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Pilgeram v. Greenpoint Mortgage Funding, Inc.

Supreme Court of Montana

November 25, 2013

TROY A. PILGERAM and TERESA A. PILGERAM, husband and wife, Plaintiffs and Appellants,
GREENPOINT MORTGAGE FUNDING, INC., a California corporation; COUNTRYWIDE HOME LOANS, INC., a Texas corporation; MANN MORTGAGE, LLC, a Montana limited liability company; and MORTGAGE ELECTRONIC REGISTRATION SYSTEMS, INC., an Iowa Corporation, Defendants and Appellees.

Argued and Submitted: September 25, 2013

APPEAL FROM: District Court of the Eleventh Judicial District, In and For the County of Flathead, Cause No. DV 09-948A Honorable Ted O. Lympus, Presiding Judge

For Appellant: Eric Hummel, Attorney at Law, PLLC; Kalispell, Montana

W. Jeff Barnes (argued), W.J. Barnes, P.A.; Boca Raton, Florida

For Appellee: Charles K. Smith, Poore, Roth & Robinson, P.C.; Butte, Montana

Robert J. Pratte (argued), Brent R. Lindahl, Fulbright & Jaworski, L.L.P.; Minneapolis, Minnesota


Michael E Wheat, Justice

¶1 Troy A. Pilgeram and Teresa A. Pilgeram (the Pilgerams) appeal from the orders of the Eleventh Judicial District Court, Flathead County, granting GreenPoint Mortgage Funding, Inc., Countrywide Home Loans, Inc., and Mortgage Electronic Registration Systems, Inc.'s (the Lenders') motion for summary judgment and denying the Pilgerams' motion to amend judgment. We reverse.

¶2 The dispositive issue on appeal is:

Did the District Court err in granting the Lenders' motion for summary judgment?


¶3 On September 7, 2006, the Pilgerams obtained a fixed rate home loan from Mann Mortgage (Mann) for $512, 000 and executed a deed of trust (DOT) naming Citizen's Title & Escrow trustee and Mann lender. Also on September 7, 2006, the Pilgerams signed a promissory note, which Mann endorsed to GreenPoint Mortgage Funding, Inc., (GreenPoint) on the same day.

¶4 The DOT provided that the promissory note could be sold without advance notice to the borrower. The DOT also provided that the loan services entity could be changed with written notice to the borrower. Pursuant to the promissory note, the Pilgerams waived their rights of presentment and notice of dishonor. Mortgage Electronic Registration Systems, Inc., (MERS) was not named in the promissory note but was identified in the DOT as "[t]he beneficiary of this Security Instrument . . . solely as a nominee for Lender and Lender's successors and assigns."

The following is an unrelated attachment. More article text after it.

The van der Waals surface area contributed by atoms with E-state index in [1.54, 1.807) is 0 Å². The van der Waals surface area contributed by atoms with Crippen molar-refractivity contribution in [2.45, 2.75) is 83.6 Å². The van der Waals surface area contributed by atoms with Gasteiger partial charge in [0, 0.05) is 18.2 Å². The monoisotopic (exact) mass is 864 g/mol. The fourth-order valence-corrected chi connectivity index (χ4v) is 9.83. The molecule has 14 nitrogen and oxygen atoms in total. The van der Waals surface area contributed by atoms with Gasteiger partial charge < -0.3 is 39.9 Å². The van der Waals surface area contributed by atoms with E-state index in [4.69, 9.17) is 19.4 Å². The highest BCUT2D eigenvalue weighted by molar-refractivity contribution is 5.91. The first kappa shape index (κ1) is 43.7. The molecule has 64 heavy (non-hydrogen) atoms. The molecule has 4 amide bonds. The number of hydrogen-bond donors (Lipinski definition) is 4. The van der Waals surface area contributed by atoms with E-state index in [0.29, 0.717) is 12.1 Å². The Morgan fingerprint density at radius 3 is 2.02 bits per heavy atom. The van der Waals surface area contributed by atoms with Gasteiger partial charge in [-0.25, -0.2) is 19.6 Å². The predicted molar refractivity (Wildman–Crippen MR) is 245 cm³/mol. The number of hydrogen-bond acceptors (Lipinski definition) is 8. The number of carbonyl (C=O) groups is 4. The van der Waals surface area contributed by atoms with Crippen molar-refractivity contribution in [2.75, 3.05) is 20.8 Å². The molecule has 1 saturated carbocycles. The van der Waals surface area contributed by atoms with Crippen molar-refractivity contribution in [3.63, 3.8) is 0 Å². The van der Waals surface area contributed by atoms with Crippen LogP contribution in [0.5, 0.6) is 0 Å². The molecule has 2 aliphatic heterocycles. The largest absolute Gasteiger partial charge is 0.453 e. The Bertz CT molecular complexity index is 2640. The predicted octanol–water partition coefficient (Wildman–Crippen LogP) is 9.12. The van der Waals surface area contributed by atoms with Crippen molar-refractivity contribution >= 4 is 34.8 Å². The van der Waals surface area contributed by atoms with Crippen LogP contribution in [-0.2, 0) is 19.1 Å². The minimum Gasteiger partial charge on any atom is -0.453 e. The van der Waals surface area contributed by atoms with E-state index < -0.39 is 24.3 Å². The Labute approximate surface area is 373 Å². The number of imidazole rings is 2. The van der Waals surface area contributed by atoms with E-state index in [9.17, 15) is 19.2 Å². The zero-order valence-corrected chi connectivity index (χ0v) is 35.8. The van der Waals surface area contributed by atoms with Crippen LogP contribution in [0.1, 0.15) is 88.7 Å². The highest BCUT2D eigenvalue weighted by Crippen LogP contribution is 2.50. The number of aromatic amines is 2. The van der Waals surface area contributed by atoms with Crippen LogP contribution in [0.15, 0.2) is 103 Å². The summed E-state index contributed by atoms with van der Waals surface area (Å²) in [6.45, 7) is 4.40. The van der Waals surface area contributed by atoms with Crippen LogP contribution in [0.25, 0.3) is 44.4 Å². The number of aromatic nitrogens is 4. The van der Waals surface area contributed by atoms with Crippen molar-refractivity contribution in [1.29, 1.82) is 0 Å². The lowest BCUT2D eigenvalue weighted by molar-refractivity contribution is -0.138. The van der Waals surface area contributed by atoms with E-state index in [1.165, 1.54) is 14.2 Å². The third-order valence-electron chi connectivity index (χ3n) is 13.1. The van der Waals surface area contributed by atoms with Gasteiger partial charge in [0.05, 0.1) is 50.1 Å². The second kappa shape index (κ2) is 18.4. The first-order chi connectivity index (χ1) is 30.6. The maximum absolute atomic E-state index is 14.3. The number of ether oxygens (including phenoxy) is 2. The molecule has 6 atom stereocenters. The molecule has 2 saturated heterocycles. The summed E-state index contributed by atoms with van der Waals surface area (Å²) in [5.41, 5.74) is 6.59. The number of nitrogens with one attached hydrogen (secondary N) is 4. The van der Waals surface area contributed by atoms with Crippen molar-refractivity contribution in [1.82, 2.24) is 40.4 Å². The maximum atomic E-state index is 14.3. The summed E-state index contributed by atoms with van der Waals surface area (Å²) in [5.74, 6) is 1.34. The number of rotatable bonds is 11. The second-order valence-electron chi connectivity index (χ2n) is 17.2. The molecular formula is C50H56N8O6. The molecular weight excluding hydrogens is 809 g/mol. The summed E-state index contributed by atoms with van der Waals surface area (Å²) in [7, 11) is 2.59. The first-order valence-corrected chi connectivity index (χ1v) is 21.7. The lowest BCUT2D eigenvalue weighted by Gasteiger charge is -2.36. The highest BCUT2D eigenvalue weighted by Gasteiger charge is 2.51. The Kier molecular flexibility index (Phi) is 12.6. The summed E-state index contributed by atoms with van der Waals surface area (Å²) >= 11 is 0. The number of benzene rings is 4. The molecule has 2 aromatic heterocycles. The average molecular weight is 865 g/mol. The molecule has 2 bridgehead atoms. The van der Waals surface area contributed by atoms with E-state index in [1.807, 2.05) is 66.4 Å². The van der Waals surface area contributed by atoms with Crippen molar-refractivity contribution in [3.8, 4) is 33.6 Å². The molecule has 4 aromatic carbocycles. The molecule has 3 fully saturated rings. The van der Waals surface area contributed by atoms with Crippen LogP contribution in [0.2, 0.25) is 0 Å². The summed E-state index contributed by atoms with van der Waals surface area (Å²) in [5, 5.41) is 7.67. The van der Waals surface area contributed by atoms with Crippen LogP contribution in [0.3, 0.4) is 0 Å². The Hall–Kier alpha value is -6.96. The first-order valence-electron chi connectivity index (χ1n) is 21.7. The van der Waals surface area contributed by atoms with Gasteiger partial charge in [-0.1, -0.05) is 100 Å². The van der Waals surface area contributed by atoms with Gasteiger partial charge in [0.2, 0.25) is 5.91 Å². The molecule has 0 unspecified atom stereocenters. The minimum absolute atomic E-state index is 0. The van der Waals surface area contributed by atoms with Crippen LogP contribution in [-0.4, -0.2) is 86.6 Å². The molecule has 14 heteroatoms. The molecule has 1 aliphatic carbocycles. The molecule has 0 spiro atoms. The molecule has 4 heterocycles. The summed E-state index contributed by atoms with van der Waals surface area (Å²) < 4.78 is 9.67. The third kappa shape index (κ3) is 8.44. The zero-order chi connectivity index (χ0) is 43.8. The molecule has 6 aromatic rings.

¶5 After several transfers of the interest in the DOT and promissory note, the Pilgerams defaulted on the note in April 2008. On July 29, 2008, MERS assigned its interest in the DOT to GreenPoint, which subsequently held the interests in both the promissory note and the DOT. Also on July 29, 2008, GreenPoint appointed and substituted Charles J. Peterson (Peterson) as the successor trustee. In November 2008, the Pilgerams received notice that GreenPoint was assigning the servicing rights to Countrywide effective December 1, 2008. In early December, the Pilgerams received notice from Countrywide that it was now the loan servicing entity and that future payments were to be made in the manner indicated in the notice. They also received notice that the loan was in default and had been accelerated and/or was in foreclosure. They were informed of the manner in which they could bring the note current.

¶6 Following a series of cancelled foreclosure sales, the Pilgerams filed a complaint in the District Court, alleging the Lenders lacked the authority to foreclose. The Lenders moved for summary judgment, [1] and the District Court granted the motion on December 13, 2011, reasoning that MERS qualified as a "beneficiary" under Montana's Small Tract Financing Act (STFA). On January 25, 2012, the Pilgerams filed a motion to amend judgment. The District Court denied this motion on April 20, 2012, because "the time for ruling expired 60 days after the motion was filed." The Pilgerams subsequently filed an appeal in this Court in October 2012.

¶7 On appeal, the Pilgerams argue that the Lenders failed to meet their burden for summary judgment, and that the complicated assignments between and among MERS, GreenPoint, and Countrywide create genuine issues of material fact. The Lenders counter that the Pilgerams "fail to explain what facts are supposedly in dispute, and why they are material" (emphasis in original). The Lenders argue that the District Court correctly concluded there was "no impediment prohibiting Countrywide from foreclosing the loan and from instructing" Peterson, the successor trustee, "to sell the property to satisfy the default."

ΒΆ8 The Pilgerams further argue MERS "is not, was not, and could never be the 'beneficiary' of the DOT." Thus, it "had no authority to endorse a note which it never owned" or "to assign the Pilgerams' deed of trust." According to the Lenders, the DOT specifically provided that MERS was a beneficiary, allowing MERS to act as the agent ...

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